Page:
9. Playing under the influence: I’ve seen it. You’ve seen it. The guy who drinks too much, starts playing every hand, and raising every chance he gets. Sure, at first he bluffs some guys out of the pot. Sure, sometimes he gets lucky. But we all know how it ends. Ugly. With him having no chips in front of him. Don’t be that guy. Want to drink heavily? Go play the slots. Do not play Texas Hold ‘em, unless you are independently wealthy and it truly does not matter whether you win or lose.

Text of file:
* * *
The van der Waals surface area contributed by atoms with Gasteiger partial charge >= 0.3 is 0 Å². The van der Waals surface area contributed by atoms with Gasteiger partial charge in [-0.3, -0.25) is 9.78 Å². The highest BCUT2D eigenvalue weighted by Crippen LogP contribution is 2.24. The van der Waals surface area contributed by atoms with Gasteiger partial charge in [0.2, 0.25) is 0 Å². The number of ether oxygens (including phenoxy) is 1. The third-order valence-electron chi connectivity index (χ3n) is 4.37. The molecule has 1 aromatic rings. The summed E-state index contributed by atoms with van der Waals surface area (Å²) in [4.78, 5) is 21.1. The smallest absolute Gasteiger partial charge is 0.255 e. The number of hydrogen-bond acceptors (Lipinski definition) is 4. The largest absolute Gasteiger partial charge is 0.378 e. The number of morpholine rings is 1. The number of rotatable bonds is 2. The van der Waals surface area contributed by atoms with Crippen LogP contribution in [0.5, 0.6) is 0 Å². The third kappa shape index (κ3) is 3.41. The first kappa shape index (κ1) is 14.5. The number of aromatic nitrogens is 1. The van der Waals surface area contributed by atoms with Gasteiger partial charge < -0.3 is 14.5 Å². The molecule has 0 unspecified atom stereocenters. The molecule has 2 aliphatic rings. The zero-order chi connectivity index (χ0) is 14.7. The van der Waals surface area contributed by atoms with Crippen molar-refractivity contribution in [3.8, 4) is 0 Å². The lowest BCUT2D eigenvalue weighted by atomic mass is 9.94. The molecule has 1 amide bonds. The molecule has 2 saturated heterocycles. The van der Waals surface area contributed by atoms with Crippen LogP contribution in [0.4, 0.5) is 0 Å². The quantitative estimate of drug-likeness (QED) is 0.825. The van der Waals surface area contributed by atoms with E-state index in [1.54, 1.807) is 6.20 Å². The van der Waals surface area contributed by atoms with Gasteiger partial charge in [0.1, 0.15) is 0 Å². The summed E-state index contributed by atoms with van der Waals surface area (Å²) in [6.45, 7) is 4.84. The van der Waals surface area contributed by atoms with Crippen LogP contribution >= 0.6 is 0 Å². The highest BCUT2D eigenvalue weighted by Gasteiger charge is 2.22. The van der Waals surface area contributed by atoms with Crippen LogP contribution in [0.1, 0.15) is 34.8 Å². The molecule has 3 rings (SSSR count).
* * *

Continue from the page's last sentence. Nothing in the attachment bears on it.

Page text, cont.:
10. How to exploit the locals: Okay. You have with certainty identified your first local. And you get him heads up. What do you do? Why, exploit his weaknesses, what did you think you would do? Most are too tight. And think that they are better than you. If they raised with AK, and the flop was 3-7-T rainbow, they will usually check. In their minds, they are keeping the pot small. Good conservative poker. Or they will make a smallish continuation raise. You, however, no matter what two cards you have, will raise/re-raise. Sure, sometimes Mr. Local will actually have a real hand, and will re-raise you. Okay, think about it for a while to disguise that you do not really have a hand. And then fold it. Or maybe he doesn’t have it. But if so, he made a good play. Let it go. Most locals are tight aggressive. USUALLY, if they bet, it means they have the goods. If they check raise, FOLD. If they raise, and you re-raise, and they call, WATCH OUT! Their “weakness”—if you want to call it a weakness—is that they get their money in when they are the favorites. They raise when they are ahead. They re-raise when they are ahead. They get all in when they are the overwhelming favorite and you are trying to hit your three-outer. So how can you win against such gods of the green felt? Re-raise them if you suspect that they really have the goods or whether they are merely trying to push you around. If they check, raise them. Usually they check when they are weak. Unless they are trapping your sorry tourist ass. If they check, and then re-raise you, especially all-in, then get the hell out of the way. Their weakness is that they usually play strong hands, and lay down hands that are not strong. Most hands are not strong. Raise them out of those “not strong” hands, and get out of the way when they bet their strong hands.